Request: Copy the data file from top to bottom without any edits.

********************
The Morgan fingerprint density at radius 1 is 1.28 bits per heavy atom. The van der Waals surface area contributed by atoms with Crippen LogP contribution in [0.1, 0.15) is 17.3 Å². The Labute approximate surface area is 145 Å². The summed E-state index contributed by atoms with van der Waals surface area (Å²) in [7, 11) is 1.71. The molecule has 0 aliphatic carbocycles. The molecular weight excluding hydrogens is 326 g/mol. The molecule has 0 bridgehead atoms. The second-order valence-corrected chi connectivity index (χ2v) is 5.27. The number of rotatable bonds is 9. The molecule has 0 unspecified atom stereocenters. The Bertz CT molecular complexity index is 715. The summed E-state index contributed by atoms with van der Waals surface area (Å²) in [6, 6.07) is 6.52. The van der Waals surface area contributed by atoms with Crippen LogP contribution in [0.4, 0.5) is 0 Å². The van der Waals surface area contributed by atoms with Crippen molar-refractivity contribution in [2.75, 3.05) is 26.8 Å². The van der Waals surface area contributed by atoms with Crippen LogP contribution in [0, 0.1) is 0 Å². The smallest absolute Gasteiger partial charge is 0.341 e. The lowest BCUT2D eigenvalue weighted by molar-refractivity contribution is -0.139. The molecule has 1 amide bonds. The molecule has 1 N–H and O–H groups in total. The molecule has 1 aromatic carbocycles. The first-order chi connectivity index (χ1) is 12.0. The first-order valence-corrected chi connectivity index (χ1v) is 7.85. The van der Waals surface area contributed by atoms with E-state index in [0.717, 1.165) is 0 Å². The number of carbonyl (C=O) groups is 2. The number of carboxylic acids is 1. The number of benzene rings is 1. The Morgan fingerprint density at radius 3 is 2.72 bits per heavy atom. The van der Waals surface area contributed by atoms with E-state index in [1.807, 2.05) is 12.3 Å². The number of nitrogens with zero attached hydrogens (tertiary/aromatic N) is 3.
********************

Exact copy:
The Morgan fingerprint density at radius 1 is 1.28 bits per heavy atom. The van der Waals surface area contributed by atoms with Crippen LogP contribution in [0.1, 0.15) is 17.3 Å². The Labute approximate surface area is 145 Å². The summed E-state index contributed by atoms with van der Waals surface area (Å²) in [7, 11) is 1.71. The molecule has 0 aliphatic carbocycles. The molecular weight excluding hydrogens is 326 g/mol. The molecule has 0 bridgehead atoms. The second-order valence-corrected chi connectivity index (χ2v) is 5.27. The number of rotatable bonds is 9. The molecule has 0 unspecified atom stereocenters. The Bertz CT molecular complexity index is 715. The summed E-state index contributed by atoms with van der Waals surface area (Å²) in [6, 6.07) is 6.52. The van der Waals surface area contributed by atoms with Crippen LogP contribution in [0.4, 0.5) is 0 Å². The van der Waals surface area contributed by atoms with Crippen molar-refractivity contribution in [2.75, 3.05) is 26.8 Å². The van der Waals surface area contributed by atoms with Crippen LogP contribution in [0, 0.1) is 0 Å². The smallest absolute Gasteiger partial charge is 0.341 e. The lowest BCUT2D eigenvalue weighted by molar-refractivity contribution is -0.139. The molecule has 1 amide bonds. The molecule has 1 N–H and O–H groups in total. The molecule has 1 aromatic carbocycles. The first-order chi connectivity index (χ1) is 12.0. The first-order valence-corrected chi connectivity index (χ1v) is 7.85. The van der Waals surface area contributed by atoms with E-state index in [0.717, 1.165) is 0 Å². The number of carbonyl (C=O) groups is 2. The number of carboxylic acids is 1. The number of benzene rings is 1. The Morgan fingerprint density at radius 3 is 2.72 bits per heavy atom. The van der Waals surface area contributed by atoms with E-state index in [1.807, 2.05) is 12.3 Å². The number of nitrogens with zero attached hydrogens (tertiary/aromatic N) is 3.